American Renegades (2017)

With the help of a local woman looking to save her people, a group of Navy SEALS goes on the search for Nazi gold that was lost near their location decades ago and could do so much to help the small town they are near.

Directed by Steven Quale and written by Richard Wenk and Luc Besson, American Renegades is a serviceable action film with some great parts throughout and some serious head-scratchers here and there. Once one manages to suspend disbelief for some of the more nonsensical stuff, the film can be fun to watch. The film takes a few usual story tropes for action films and uses them really well. That being said, some of the film is predictable but not in a way that causes the film to be too boring or unenjoyably so, the film is one more not so bright action film, but it’s entertaining and that counts for a ton when so many action films made on smaller budgets that are just painful to watch. This one is fun and that’s what really matters in the end here.

The case is filled with semi-recognizable faces and unknown faces, except for the always great J.K Simmons who plays Levin, the military high rank man who’s kept in the dark by his men who are pulling a sort of heist to get the gold and do so in no time at all. Simmons is the best here no matter his lower number of scenes or his lesser number of minutes on screen. Yes, he kind of gives a performance that’s been seen from him before, but it’s enjoyable and the film is not 100% serious about itself, so it work and it’s for the best. The other men in the cast are decent actor with Sullivan Stapleton and Charley Bewley gives some of the most eye-catching performances of the film. As the sole female character of the main part of the story, Sylvia Hoeks does well holding her own against the full male cast. She good and she knows what she is doing. The cast works well as a group and a few of the smaller parts are played by people who some will recognize and enjoy seeing.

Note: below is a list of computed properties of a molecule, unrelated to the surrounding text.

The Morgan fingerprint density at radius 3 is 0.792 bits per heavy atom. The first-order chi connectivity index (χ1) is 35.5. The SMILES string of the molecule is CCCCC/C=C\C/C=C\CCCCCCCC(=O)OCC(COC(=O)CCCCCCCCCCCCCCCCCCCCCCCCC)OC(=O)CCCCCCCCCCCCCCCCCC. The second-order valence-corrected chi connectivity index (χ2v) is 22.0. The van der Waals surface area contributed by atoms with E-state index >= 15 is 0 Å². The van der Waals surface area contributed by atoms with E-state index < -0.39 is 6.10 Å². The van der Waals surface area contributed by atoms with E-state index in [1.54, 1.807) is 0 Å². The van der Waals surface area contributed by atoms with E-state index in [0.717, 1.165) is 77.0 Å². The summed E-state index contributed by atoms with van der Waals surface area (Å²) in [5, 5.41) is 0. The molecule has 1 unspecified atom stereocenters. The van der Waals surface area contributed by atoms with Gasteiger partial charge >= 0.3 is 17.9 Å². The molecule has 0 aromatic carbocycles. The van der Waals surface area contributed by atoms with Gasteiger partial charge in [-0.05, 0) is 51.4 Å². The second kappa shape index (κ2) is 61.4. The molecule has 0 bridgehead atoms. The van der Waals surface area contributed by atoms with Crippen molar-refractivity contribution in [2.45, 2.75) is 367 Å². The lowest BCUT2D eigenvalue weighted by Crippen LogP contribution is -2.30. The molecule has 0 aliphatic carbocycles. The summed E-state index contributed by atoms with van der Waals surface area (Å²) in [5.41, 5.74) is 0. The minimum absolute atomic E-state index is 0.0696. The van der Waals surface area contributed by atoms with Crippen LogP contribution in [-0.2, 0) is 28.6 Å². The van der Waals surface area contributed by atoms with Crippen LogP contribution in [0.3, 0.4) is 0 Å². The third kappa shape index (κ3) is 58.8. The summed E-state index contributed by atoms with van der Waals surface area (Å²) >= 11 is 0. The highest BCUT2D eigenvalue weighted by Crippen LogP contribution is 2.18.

The film in and of itself looks good with cinematography by Brian Pearson which, paired with Florent Vassault’s editing, allows the viewer to see the action and enjoy what is going on on the screen without getting a headache trying to see everything. The one top thing that film fans will notice and enjoy is the score which, while not perfect, has some great parts that bring up memories of The Big Blue and other Besson films. There is an easy to explain reason for this as the score is by long time composer of Besson films Eric Serra. His recognizable style pokes through here and there, in the underwater scenes in particular, and his work is fun to listen to, particularly for fans and when it hits his usual moody, relaxing style.

American Renegades is an entertaining, fun in spots, actioner that brings a few really good sequences to the table and makes its runtime feel a lot shorter than it actually is. There are tropes and a few other things that are expected and occasionally annoying but overall, the film is enjoyable. The score is a highlight of the film in quite a few scenes with J.K. Simmons adding some serious fun to the proceedings.